A couple of recent research papers have caught my eye. The first paper looks at outdoor activities, emotions and two types of passion for nature – important as one is associated with a greater connection with nature, the second relates to decreased connection. Clearly, as we look to improve nature connection, knowing the best forms of relationship is key. The second paper is about the rapid increase in nature connection research over recent years.
The Nature Connections 2018 conference at the University of Derby last month was the third in a series which grows as the relevance of the natural environment to everyday lives becomes increasingly accepted owing to the links to our environmental attitudes, behaviours and wellbeing. We started by reminding ourselves of the fundamentals, that nature connection is an established and measurable psychological construct and that it can be improved through affective and sensory activities (rather than cognitive and knowledge based activities). Of course, there is a need to get research evidence across, so after a burst of knowledge based talks, Mark Cocker ably returned us to the affective and sensory delights of the natural world.
There’s a river close to home I visited most weeks for five years. It’s the place I found my own reconnection to nature. After 9 months doing other things I returned recently. Hearing the voice of the shallows and feeling the freedom of the flatlands beyond was surprisingly powerful. It was a renewed contact with nature – full of meaning, beauty, compassion for the fallen ash and notable emotion. The river was calming. The sand martins brought joy. It reaffirmed to me that our connection with nature, and many of the benefits of nature are affective – and that there are two types of positive affect that help us function well. Then, when a sheep burst unexpectedly through the herbage of summer, I experienced a third type of emotion!
A place of joy, calm and connection
In ‘The Unfrozen Moment – Delivering A Green Brexit,’ Secretary of State Michael Gove sets out his vision on the future of our natural environment. In this speech, and at the Green Alliance event a week earlier, I was struck by the recurring themes of beauty, emotion, meaning and compassion. Four aspects of our relationship with the natural world that our recent research has linked to improving our connection with nature – see my blog and the open access paper for more detail. It is great to hear the Secretary of State speaking from the heart. However, the speech, see excerpt below, infers a distinction between such themes and science. Having evidence based policy makes sense. This blog points out that there is science of beauty, emotion, meaning and compassion and this should also form part of the evidence base that informs environmental policy.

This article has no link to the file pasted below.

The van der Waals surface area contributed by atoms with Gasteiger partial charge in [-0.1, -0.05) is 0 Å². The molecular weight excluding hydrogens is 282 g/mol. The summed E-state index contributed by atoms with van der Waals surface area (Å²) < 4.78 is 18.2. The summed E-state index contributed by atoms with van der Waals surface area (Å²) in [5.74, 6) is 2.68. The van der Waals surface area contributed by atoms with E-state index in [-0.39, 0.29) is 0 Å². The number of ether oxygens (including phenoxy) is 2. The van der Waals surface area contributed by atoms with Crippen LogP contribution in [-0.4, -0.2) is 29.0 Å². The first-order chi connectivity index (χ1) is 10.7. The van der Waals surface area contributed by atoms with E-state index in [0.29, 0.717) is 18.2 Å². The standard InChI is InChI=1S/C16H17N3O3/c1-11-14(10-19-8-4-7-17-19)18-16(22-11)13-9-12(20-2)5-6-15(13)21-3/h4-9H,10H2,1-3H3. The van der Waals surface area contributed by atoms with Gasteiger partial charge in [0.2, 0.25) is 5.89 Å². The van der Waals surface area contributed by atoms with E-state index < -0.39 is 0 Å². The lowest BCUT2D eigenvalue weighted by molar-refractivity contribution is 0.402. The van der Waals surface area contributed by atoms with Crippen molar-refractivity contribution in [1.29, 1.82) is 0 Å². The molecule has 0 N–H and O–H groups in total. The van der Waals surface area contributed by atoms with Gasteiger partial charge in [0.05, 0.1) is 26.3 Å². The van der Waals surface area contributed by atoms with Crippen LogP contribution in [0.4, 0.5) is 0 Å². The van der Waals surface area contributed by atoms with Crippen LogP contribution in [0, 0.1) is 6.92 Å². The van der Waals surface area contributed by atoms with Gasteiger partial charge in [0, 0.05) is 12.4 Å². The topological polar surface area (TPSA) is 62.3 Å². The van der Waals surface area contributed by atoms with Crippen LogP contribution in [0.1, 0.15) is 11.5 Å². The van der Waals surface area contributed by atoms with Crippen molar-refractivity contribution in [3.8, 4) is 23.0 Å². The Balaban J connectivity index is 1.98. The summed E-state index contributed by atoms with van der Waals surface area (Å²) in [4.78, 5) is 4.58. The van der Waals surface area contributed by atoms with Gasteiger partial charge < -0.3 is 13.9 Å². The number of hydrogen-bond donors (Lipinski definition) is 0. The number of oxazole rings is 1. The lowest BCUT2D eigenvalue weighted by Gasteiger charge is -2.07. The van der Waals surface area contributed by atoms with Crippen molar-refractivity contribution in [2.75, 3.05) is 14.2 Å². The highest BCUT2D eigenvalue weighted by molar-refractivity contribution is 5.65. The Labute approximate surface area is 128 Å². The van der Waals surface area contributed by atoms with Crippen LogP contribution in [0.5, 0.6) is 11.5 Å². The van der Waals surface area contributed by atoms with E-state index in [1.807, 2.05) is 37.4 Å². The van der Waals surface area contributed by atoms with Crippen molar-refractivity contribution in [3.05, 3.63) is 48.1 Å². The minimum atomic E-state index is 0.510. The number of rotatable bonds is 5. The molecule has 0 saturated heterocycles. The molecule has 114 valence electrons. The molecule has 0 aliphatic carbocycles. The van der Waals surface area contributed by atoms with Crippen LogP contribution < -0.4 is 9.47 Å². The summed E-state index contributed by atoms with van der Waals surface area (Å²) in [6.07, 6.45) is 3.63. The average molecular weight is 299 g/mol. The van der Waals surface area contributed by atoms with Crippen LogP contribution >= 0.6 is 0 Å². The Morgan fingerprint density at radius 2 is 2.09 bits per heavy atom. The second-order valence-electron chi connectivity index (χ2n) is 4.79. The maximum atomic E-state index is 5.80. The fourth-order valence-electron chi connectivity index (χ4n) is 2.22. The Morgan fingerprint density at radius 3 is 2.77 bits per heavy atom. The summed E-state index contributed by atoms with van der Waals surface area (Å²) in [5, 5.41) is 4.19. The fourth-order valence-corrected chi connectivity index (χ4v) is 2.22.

“I grew up with an emotional attachment to natural beauty which inevitably influences my feelings towards questions on everything from architecture to ivory. But while natural beauty moves us deep in our souls, environmental policy also needs to be rooted, always and everywhere, in science.” Continue reading
Just under a year ago I wrote about a new project we’re involved with, namely IWUN: Improving Wellbeing through Urban Nature. Funded by a £1.3 million from the Natural Environment Research Council – part of the human health and wellbeing goal of the Valuing Nature programme. Although we know that spending time with nature is good for people, the project broadly investigates the ‘dose’ and which particular qualities and features of green space boost people’s health and personal enjoyment.
There’s been a flurry of attention on forest bathing recently. Originating in Japan, it is the practice of taking a trip into the forest for well-being benefits. Last year we completed a meta-analysis of 11 Japanese research studies into forest bathing, it was published open access in Evolutionary Psychological Science. The paper considered the results in the context of a ‘3 Circles’ model of emotional regulation that helps reveal why immersing oneself in the woods is good for health. Continue reading
Owing to the benefits to both human and nature’s well-being, and wide spread disconnection, a connection with nature is something many people and organisations are keen to increase. So there is a need to know how best to do this. We’ve already developed specific interventions, such as 3 good things in nature, but our wider framework of effective routes to nature connection has just been published in Plos One. I’m excited about this work is it provides guidance for those seeking to re-connect people with nature, indeed it has been central to much of our recent nature connections work, for example, guiding the type of activities promoted as part of The Wildlife Trusts highly successful 30 Days Wild campaign. Continue reading